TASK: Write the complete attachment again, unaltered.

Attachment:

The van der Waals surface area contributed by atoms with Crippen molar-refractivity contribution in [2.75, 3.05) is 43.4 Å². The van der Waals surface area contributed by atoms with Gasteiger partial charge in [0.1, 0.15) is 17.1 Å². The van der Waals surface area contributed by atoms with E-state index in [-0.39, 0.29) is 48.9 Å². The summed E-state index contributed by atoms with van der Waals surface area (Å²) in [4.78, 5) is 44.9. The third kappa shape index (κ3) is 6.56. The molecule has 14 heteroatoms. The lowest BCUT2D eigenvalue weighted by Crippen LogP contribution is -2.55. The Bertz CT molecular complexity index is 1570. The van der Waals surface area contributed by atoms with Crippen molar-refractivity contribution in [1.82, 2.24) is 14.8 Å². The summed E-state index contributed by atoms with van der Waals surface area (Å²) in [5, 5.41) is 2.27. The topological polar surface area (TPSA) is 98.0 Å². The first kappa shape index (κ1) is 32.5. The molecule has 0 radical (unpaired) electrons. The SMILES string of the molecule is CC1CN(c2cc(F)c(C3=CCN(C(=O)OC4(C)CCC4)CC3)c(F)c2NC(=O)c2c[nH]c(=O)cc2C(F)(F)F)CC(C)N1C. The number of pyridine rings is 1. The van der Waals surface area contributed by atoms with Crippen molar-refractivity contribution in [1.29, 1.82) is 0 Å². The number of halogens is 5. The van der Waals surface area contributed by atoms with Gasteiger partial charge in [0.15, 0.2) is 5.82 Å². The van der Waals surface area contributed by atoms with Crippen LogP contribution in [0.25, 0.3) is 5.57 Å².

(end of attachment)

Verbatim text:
The van der Waals surface area contributed by atoms with Crippen molar-refractivity contribution in [2.75, 3.05) is 43.4 Å². The van der Waals surface area contributed by atoms with Gasteiger partial charge in [0.1, 0.15) is 17.1 Å². The van der Waals surface area contributed by atoms with E-state index in [-0.39, 0.29) is 48.9 Å². The summed E-state index contributed by atoms with van der Waals surface area (Å²) in [4.78, 5) is 44.9. The third kappa shape index (κ3) is 6.56. The molecule has 14 heteroatoms. The lowest BCUT2D eigenvalue weighted by Crippen LogP contribution is -2.55. The Bertz CT molecular complexity index is 1570. The van der Waals surface area contributed by atoms with Crippen molar-refractivity contribution in [1.82, 2.24) is 14.8 Å². The summed E-state index contributed by atoms with van der Waals surface area (Å²) in [5, 5.41) is 2.27. The topological polar surface area (TPSA) is 98.0 Å². The first kappa shape index (κ1) is 32.5. The molecule has 0 radical (unpaired) electrons. The SMILES string of the molecule is CC1CN(c2cc(F)c(C3=CCN(C(=O)OC4(C)CCC4)CC3)c(F)c2NC(=O)c2c[nH]c(=O)cc2C(F)(F)F)CC(C)N1C. The number of pyridine rings is 1. The van der Waals surface area contributed by atoms with Crippen molar-refractivity contribution in [1.29, 1.82) is 0 Å². The number of halogens is 5. The van der Waals surface area contributed by atoms with Gasteiger partial charge in [0.15, 0.2) is 5.82 Å². The van der Waals surface area contributed by atoms with Crippen LogP contribution in [0.25, 0.3) is 5.57 Å².